“I think there’s something so modern about a cool blazer or a great coat,” he says. His favorite fall piece is the double-breasted camel coat that he showed with a creamy silk tie-bow blouse and high-waisted wool pants with leather trim.

“These pieces are not inexpensive, so they should be the most gorgeous cashmere and perfect-shade-of-camel coat that you can literally wear till it falls apart.”

Also channeling the mood is celebrity stylist Rachel Zoe, whose much-hyped first women’s collection with sharply cut fitted suits in cream, red and black (including a shorts version), high-waisted trousers and tiered long dresses debuted at select department stores this month.

Andrews thinks the combination will appeal to customers and Zoe fans alike. “You can see a lot of her vintage inspiration in the prints and colors she uses; you can see that whole glamour aesthetic. The beauty of that collection is that she was able to achieve that glamour, but make it look effortless.”

This season’s tuxedo jacket is not just for black-tie occasions. Bloomingdale’s Fashion Director Stephanie Solomon suggests wearing it “in place of the standard blazer that you would wear to work, and in the evening, throw it over a little cocktail dress, in place of a cardigan.”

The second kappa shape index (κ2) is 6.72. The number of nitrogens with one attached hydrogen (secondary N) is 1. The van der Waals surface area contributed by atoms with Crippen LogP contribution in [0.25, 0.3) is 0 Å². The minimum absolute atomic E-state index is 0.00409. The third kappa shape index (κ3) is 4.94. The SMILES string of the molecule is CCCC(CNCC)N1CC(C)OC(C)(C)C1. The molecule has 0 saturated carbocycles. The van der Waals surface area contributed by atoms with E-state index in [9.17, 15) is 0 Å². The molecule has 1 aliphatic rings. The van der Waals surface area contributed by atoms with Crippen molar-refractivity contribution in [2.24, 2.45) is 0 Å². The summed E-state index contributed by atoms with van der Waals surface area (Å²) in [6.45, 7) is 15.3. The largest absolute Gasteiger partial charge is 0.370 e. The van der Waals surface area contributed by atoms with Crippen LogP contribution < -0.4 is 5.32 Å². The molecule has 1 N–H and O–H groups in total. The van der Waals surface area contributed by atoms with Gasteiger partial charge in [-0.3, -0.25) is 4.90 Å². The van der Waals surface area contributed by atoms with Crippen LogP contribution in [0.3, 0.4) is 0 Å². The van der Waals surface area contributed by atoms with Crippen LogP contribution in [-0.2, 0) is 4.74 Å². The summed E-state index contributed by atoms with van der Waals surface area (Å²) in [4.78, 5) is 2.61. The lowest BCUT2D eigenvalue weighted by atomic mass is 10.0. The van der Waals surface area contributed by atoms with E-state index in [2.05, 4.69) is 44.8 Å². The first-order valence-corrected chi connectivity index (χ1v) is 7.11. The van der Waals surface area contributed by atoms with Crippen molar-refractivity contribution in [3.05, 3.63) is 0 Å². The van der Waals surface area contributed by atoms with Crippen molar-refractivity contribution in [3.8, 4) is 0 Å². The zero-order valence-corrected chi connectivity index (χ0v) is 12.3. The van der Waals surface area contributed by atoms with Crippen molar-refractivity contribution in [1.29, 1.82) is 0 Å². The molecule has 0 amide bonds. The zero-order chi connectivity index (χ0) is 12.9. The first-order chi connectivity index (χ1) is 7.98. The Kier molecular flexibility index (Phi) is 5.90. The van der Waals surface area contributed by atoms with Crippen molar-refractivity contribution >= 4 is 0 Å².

Of course, the millennial shoppers who favor Ugg boots, flip-flops and the military look weren’t even born when Saint Laurent introduced the tuxedo for women, Solomon notes. But she points out there are younger trendsetters from whom they might take some cues.

The newly minted Duke and Duchess of Cambridge, Catherine Middleton and Prince William, and the duchess’ fashionable younger sister, Pippa, will have “a tremendous influence” on the way young women dress in the fall of 2010, sHe says.

“We’ve never had style icons like them in terms of their youth and good taste, but I think what’s more important is that they’re addressing a segment of the population that has never dressed up before, never worn anything other than a miniskirt,” Solomon says. “That’s profound.”

As Americans witnessed during the royal newlyweds’ recent North American trip, even when the duchess wears J. Brand jeans, they’re belted and paired with a tucked-in shirt, hat and Sebago shoes—“put together,” Solomon said.